The following is an excerpt from FOX News Sunday, Jan. 4, 2004.
CHRIS WALLACE, HOST, FOX NEWS SUNDAY: Just two weeks from tomorrow, Democrats in Iowa get together for caucuses that begin the process of choosing their nominee for president. To look at the election year ahead, we invited the chairmen of the Republican and Democratic parties. We'll hear from the RNC leader, Ed Gillespie, in a few minutes. His counterpart, DNC leader Terry McAuliffe, declined our invitation.
So while the Democratic race is far from settled, we decided to focus on the front-runner at this early stage, who, by the way, is this week's cover boy on both Time and Newsweek. From Boston, we welcome a national chairman of Howard Dean's campaign and a former Democratic National Committee chairman, Steve Grossman.
And, Mr. Grossman, good to have you. Thanks for being with us today.
STEVE GROSSMAN, CHAIRMAN, DEAN FOR AMERICA : Good morning, Chris. Thanks for having me.
WALLACE: Before we look at how a Bush-Dean race would shape up, let's begin with the obvious. Why is your guy making so many mistakes, saying so many things that he has to clarify?
GROSSMAN: I think Howard is a direct, blunt candidate who looks the American people straight in the eye and tells them exactly what he thinks. And frankly, I think one of the reasons Howard has done so well in this race is that people don't see in him the kind of doublespeak that you get so often out of Washington.
He's talking directly to people about their concerns, and he's come from way back in the field to being the leader because he's talked to people straight about issues of national security, about health care, about education, about the things that really matter in their lives.
And I think they want somebody who's plain-speaking and direct, and not somebody who is going to speak around the issues and give them two stories for every question.
WALLACE: But, Mr. Grossman, you say he's plain-speaking. We counted up the questionable statements that Governor Dean has made in just the last month, and we found at least a dozen of them, which we're listing now.
Without getting into the details, doesn't this say something about Governor Dean's discipline as a candidate and perhaps his readiness to be president?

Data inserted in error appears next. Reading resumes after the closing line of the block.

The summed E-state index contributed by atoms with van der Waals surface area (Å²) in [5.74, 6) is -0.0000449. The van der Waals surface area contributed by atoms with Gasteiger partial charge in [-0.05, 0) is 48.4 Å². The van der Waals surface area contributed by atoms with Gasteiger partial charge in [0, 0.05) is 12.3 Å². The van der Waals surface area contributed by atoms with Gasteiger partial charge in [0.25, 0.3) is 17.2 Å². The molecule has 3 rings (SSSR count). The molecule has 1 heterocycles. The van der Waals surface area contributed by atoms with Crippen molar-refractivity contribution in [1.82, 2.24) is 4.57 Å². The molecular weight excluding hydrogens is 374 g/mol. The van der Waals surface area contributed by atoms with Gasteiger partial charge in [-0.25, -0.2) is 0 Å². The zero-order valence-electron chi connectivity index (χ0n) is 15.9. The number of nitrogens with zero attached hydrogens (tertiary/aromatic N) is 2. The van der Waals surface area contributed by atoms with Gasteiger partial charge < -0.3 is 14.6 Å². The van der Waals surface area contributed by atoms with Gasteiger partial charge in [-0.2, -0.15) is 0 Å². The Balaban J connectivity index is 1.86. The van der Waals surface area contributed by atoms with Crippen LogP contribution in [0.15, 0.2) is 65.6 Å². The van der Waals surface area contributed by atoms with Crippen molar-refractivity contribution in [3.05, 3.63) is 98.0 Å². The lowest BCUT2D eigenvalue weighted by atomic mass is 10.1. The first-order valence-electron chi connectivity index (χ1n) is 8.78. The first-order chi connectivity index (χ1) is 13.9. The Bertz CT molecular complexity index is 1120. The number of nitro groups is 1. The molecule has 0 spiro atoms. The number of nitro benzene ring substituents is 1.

GROSSMAN: I think Howard Dean is eminently qualified to be president. Remember, he served as governor for five consecutive terms in the state of Vermont. Delivered health care for every child under 18 in the state of Vermont, prescription-drug coverage for one-third of the seniors...
WALLACE: But, Mr. Grossman, on these statements -- I mean, James Carville, hardly a Republican, said that your candidate may have come down with "mad mouth disease." And the fact is that the governor has had to call Terry McAuliffe to clarify what he said about him. He's had to call Bill Clinton to clarify what he said about him. I mean, these are mistakes.
GROSSMAN: Look, in the heat of the moment, a variety of things are said, and a candidate who is direct and blunt and straightforward and credible to the American people is occasionally going to say something that he corrects a little bit later on.
But I think we look at the record of Howard Dean in the last year, and looking at the American people straight in the eye, and wondering what in the world Democrats were doing supporting President Bush's preemptive strike on Iraq, which, clearly, I believe most people view as the wrong policy -- certainly most Democrats do -- was clearly the moment at which Howard Dean began to rise.
So I'll take a guy who's going to occasionally make a statement and have to correct it and acknowledge that he may have made a mistake and go on from there, versus candidates who are speaking out of both sides of their mouths and appealing to no one and being credible to no one.
Howard Dean's built his credibility on directness and honesty and integrity, both as governor and as candidate. I think that's why he's doing as well. I think that's why he's going to win the Iowa caucuses and go on to be the nominee of the Democratic Party.
WALLACE: All right. Let's turn to foreign policy, which clearly drove the Dean campaign in the beginning, his opposition to the war in Iraq.
But now you have, with Saddam Hussein's capture, the number of attacks on U.S. soldiers is going down. You have Libya and Iran agreeing to inspections of their weapons programs, perhaps fearing that they're going to be next after Saddam Hussein.
Isn't the Bush foreign policy working?
GROSSMAN: You know, I think what Howard Dean believes and what Howard Dean has said right along is that he believes in a strong, muscular American foreign policy. When we need to go to war, we'll go to war, as we should have done in 1991 in the first Iraq war, as we should have done when thousands of our fellow citizens were murdered on 9/11 in the war in Afghanistan.
But the war in Iraq was not the right policy for this country. There was no clear and present danger to America, and I think Howard Dean has pointed that out.